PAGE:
Marino Faliero

(redirected from Marin Falier)

Faliero or Falier, Marino

(märē`nō fälyā`rō, fälyār`), 1274–1355, doge of Venice (1354–55). As commander of Venetian forces he defeated (1346) Louis I of Hungary at Zara, and later he held high diplomatic posts. Soon after his election as doge, the Genoese triumphed over the Venetians. The new doge, at odds with patricians who had insulted his family, joined dissatisfied plebeians in a conspiracy to assassinate the nobles, overthrow the oligarchy, and make Faliero dictator. The plot was discovered; Faliero and his accomplices, tried by the Council of Ten (see Ten, Council ofTen, Council of,
in the republic of Venice, a special tribunal created (1310) to avert plots and crimes against the state. It was a direct result of the unsuccessful Tiepolo conspiracy against the Venetian oligarchy. In 1335 the body was given permanent status.
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), were executed. Faliero's life has inspired works by Byron, Swinburne, Delavigne, Delacroix, and Donizetti.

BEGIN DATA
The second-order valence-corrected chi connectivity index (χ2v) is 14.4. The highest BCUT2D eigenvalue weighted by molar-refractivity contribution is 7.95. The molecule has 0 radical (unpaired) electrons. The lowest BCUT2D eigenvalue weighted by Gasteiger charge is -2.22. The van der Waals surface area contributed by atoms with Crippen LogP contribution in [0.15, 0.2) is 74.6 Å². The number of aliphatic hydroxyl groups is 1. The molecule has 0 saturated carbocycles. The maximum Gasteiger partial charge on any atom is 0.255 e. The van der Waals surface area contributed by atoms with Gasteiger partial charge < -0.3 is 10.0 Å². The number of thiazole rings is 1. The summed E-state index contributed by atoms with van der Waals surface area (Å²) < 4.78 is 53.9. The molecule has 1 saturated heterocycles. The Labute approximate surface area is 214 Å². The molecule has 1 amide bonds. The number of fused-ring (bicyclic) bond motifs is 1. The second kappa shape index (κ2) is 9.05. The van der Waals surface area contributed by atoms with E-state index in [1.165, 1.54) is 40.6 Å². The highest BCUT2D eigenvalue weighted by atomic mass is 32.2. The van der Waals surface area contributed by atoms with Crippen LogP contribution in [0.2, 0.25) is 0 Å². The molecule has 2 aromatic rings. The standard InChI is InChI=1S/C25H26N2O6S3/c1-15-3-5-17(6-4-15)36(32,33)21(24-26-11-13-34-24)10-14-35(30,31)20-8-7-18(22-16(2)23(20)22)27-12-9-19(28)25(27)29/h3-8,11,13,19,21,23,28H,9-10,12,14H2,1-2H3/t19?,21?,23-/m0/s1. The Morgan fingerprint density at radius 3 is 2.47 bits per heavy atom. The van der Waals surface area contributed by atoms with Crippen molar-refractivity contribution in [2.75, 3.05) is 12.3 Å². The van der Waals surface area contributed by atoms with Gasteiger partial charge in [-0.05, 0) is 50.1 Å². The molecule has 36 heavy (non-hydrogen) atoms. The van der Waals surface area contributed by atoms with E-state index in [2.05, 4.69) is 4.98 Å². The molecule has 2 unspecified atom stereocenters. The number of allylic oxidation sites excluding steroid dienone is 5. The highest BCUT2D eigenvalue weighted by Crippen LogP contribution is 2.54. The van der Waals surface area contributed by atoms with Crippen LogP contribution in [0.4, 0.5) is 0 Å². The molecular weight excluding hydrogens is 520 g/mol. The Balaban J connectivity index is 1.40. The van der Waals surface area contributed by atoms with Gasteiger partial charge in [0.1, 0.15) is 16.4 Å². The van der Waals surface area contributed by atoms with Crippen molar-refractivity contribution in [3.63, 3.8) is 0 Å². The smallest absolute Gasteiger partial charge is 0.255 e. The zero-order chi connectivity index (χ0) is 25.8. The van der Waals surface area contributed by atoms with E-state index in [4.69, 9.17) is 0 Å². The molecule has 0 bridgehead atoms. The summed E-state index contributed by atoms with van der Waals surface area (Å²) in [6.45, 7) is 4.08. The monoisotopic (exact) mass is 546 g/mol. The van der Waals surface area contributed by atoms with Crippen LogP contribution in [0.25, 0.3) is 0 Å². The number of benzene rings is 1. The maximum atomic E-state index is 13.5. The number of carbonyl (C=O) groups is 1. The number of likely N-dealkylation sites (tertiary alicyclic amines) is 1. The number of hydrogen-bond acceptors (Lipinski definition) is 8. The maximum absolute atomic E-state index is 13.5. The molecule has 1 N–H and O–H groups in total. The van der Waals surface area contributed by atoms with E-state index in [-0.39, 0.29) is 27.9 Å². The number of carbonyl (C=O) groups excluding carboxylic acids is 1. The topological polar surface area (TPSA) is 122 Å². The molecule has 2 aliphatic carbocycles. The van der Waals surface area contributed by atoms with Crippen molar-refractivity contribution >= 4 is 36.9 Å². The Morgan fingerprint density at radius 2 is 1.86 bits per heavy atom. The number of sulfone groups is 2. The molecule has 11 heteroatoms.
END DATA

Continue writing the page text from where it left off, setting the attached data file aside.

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References in periodicals archive ?
WHEN HE WAS elected doge in 1354, Marin Falier was a veteran of seventy-six.
Marin Falier himself admitted his guilt and was beheaded at the top of a staircase leading up from the inner courtyard.
But for a year they could rotate into the Zonta (a body created in the fourteenth century to advise the Ten on great matters of state and to spread the responsibility for the decision to depose and execute Doge Marin Falier), after which they could return to the Council.

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